Likewise, a study conducted by financial website Oberlo concluded that Alibaba and its subsidiary site Taobao rank as the world’s two largest online marketplaces, with Taobao grossing a GMV of $515 billion. Similarly, Alibaba holds a shocking monopoly, dominating over 80% of all online retail interactions in China. Statistics have also indicated that Chinese shoppers make a whopping 8.4 online purchases per month compared to 5.2 in the United States. So, what makes the difference? What gives China an upper hand in the world of online shopping? The author posits that one significant factor is China’s superior technological advancements. Because China is an incredibly tech-savvy country, Chinese retailers can orchestrate significant economic change in a much shorter period of time than countries who are less technologically advanced. Even if these countries — like the US — possess strong economies, the fact that they have developed gradually over time means that they can’t handle massive spurts of change overnight. And that’s especially true when those massive growth spurts occur online.
This technology discrepancy between countries can help us understand the popularity of Chinese e-retailers such as Alibaba and Taobao. Their popularity has arisen partly because China’s technological advances enable these online shops to utilize platforms like Tmall. Tmall enables over 135,000 online retailers — both those who are local to China and their foreign counterparts — to collaborate in one hub that gives them access to 600 million Chinese shoppers. And because it offers both maximum accessibility and an incredible variety, it works! Every single one of those 600 million users have, at one time or another, been converted to paying customers on either Alibaba or Taobao or both. So, as you can see from these examples, Jack Ma’s technological prowess and understanding of his culture played a powerful role in Alibaba’s early success. But those weren’t the only factors that made Alibaba a digital sensation.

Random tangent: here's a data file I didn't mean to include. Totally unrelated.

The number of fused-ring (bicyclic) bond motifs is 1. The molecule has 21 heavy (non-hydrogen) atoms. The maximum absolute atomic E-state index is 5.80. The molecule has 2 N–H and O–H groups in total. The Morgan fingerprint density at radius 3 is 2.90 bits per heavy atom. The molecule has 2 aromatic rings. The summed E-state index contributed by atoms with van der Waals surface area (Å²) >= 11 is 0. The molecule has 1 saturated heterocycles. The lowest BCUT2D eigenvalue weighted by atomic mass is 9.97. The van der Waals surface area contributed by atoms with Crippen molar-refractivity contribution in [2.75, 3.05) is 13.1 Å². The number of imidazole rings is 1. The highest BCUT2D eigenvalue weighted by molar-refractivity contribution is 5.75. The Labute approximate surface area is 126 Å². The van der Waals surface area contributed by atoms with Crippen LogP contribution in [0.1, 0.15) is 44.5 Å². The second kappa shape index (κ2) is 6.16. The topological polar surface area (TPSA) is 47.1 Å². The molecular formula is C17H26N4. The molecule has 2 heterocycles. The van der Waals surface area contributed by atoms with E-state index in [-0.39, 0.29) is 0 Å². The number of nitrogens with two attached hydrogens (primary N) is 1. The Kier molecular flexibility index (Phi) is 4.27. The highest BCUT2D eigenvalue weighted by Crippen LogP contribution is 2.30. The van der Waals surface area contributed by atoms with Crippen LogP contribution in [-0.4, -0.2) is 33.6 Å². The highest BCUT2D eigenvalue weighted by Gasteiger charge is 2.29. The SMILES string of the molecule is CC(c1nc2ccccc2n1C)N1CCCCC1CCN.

In fact, it might surprise you to learn that online shopping wasn’t always so popular in China. Despite China’s reputation for superior technological advances, many people were reluctant to accept online shopping when Jack Ma first launched his business in the early 1900s. At that time, the internet was in its infancy, but Jack recognized that the internet was a budding gold mine for business opportunities. So, in 1995, he created one of China’s very first internet businesses: Hangzhou Haibo Network Consulting. Jack understood that the internet would enable businesses to quickly connect with prospective customers, he thought he could make a fortune by helping businessmen develop websites. He also believed that he could expand China’s trade opportunities by using the internet to develop business partnerships with American customers.